Who Manages A Magazine’s Brand?

posted by Lauren on April 20th, 2011

Lately I’ve been thinking and talking a lot about branding. (I know, you’re shocked.)

Whether it’s a rebranding project at the agency, or a brand that I come in contact with during my daily life, I have a lot of trouble disconnecting and not thinking about how these brands are managed. I admire brands that are able to stay true to themselves in the real world. And sometimes, when I see a brand making a few missteps, I can’t help thinking about how it could be managed a little better.

One brand that is part of my everyday life, you’ll find it on my nightstand or in my bag, is Shape magazine. I’ve been a Shape reader for a few years now; and through the years they’ve done a lot right–including having a pretty nice visual presentation of their content. I mean, it’s no Dwell, but it’s readable, seems to fit with the content in the mag and feels true to who Shape’s been.

Last November, Shape’s longstanding editor-in-chief, Valerie Latona, left the magazine and Tara Kraft took her place. Ms. Kraft has a solid history in magazines; within a few months of her arrival, it was obvious that Shape was changing visually. Under Ms. Kraft’s leadership, Shape has changed their magazine-wide typefaces (one of which is now a rather dramatic serif font), incorporated different shapes and swipes on their cover, and even seems to have slightly changed their logo type treatment (look at that first S in Shape for clues to this change.)

Compare the November 2010 issues with the May 2011 issue:

November 2010                                         May 2011

Now, I know that any brand, including Shape, is made up of many different parts. While a visual representation of the brand is a vital component to ‘who’ the brand is, a brand is more than just its visuals. It’s a feeling. It’s a story. It’s something that makes you want to belong. It’s that thing that makes you want to pay more money for one product (or service) over another.

I’ve got to say – I don’t love the way that Ms. Kraft has been managing the visual aspects of Shape’s brand. Was there a need to give the magazine a bit of a face-lift? Maybe. Do I think that the face-lift it got is true to its brand? Not really. To me, it’s making the brand a little less current, maybe even talking to a slightly different demographic. Mostly, it just doesn’t FEEL like Shape anymore.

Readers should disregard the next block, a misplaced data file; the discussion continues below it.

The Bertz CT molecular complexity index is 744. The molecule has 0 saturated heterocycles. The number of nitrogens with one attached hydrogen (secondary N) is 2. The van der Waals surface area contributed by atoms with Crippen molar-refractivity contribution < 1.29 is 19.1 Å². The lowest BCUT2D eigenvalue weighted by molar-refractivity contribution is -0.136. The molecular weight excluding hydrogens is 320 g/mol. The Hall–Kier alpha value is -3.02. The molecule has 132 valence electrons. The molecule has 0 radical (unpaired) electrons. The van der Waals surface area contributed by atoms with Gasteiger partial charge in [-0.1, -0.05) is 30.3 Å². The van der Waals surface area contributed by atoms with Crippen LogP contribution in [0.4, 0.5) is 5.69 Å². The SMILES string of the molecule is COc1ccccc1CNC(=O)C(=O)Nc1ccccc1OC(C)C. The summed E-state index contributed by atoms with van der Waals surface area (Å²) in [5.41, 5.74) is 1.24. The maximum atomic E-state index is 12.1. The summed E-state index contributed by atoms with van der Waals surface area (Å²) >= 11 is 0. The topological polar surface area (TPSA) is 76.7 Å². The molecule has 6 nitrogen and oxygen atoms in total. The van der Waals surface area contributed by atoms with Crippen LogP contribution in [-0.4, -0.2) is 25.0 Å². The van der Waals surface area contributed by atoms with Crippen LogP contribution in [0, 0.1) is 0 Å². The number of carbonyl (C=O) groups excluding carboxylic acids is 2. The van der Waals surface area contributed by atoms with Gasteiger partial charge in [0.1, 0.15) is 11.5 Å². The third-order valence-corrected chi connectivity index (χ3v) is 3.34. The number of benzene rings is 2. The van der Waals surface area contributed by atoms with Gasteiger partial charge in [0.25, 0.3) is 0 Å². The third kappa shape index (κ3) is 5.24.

1) Brand Management:
It’s interesting how in magazines the editor-in-chief can play such a large role in the management of a brand. I mean, who doesn’t think of Anna Wintour when you hear Vogue? And do you remember the sense of anticipation when Tina Brown took over Newsweek. So I ask, is an editor-in-chief really just a brand manager?

2) Nerdy Typography:
Also, Tina Brown’s Newsweek seems to be using a slightly-similar-to-Shape serif typeface on its redesigned cover. Is this a new trend in magazine design?

Before                                                    After

3) And most importantly:
Should we even be talking about brand managers as people who are employed by the brand? Who tells a brand’s story? Is it someone who interacts with the brand through digital media in a blog post like this one?

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3 Responses to “Who Manages A Magazine’s Brand?”

  1. Rina Hatcher Says:

    Great post Lauren.

    While I’m not current in design because my web-techy side’s reign right now, I enjoy pondering design similarly to how you’ve outlined above.

    A cover is the entry point to the magazine. It’s interesting to see when magazines visually change based on trend, and when they change because they need a facelift and/or it just make sense for an intentional shift in demographic reach, outside of trend.

    When it comes to brands, I do see that there are two perspectives, as you pointed out. Those pushing the brand, and those actually using / interacting with the brand.

    I think it’s too rare that a brand is successful based solely on consumer interaction and viral spread. So rare that there is definitely a need for brand managers, in my opinion.

    However, since brand success is typically based on consumption and conversion, consumers interacting with the brand ultimately decide if it fails or not.

    While a bit extreme to say, to prosper without brand strategy, a brand would have to be so awesome that it inspires true consumer loyalty. by loyalty, I mean to the point where the consumer becomes a brand ambassador, who knowingly or not, directly impacts success on a large, if not global, scale. Sounds like celebrity endorsement. But, what celebrity would do this without profit or other gain from the strategy employed by the brand?

    I can’t think of a good example of where that has happened. Maybe you do?

    Great conversation!

  2. Carlos G. Sarmiento Says:

    Very interesting, Lauren.
    Good eye! and great insight on the importance of the role an editor-in-chief can play in the visual shaping of a brand. Very keen comments on the components of branding, also on the impact changes can have on a given brand.
    I thoroughly enjoyed your questioning, yet clear, comments.

  3. Mario Garcia Says:

    Lauren, enjoyed your smart blog post very much.

    I believe that an editor in chief has a responsibility to understand what the brand stands for, its history, and, then, proceed to enhance it, to give it longer legs. I would not call the editor a brand manager, more like a brand enhancer. Every story, headline, photo, illustration should represent the best of what that brand can offer. Let others worry about “managing” the logistics of everyday brand presentation; let the editor understand what the brand stands for, and make sure that it comes through every page.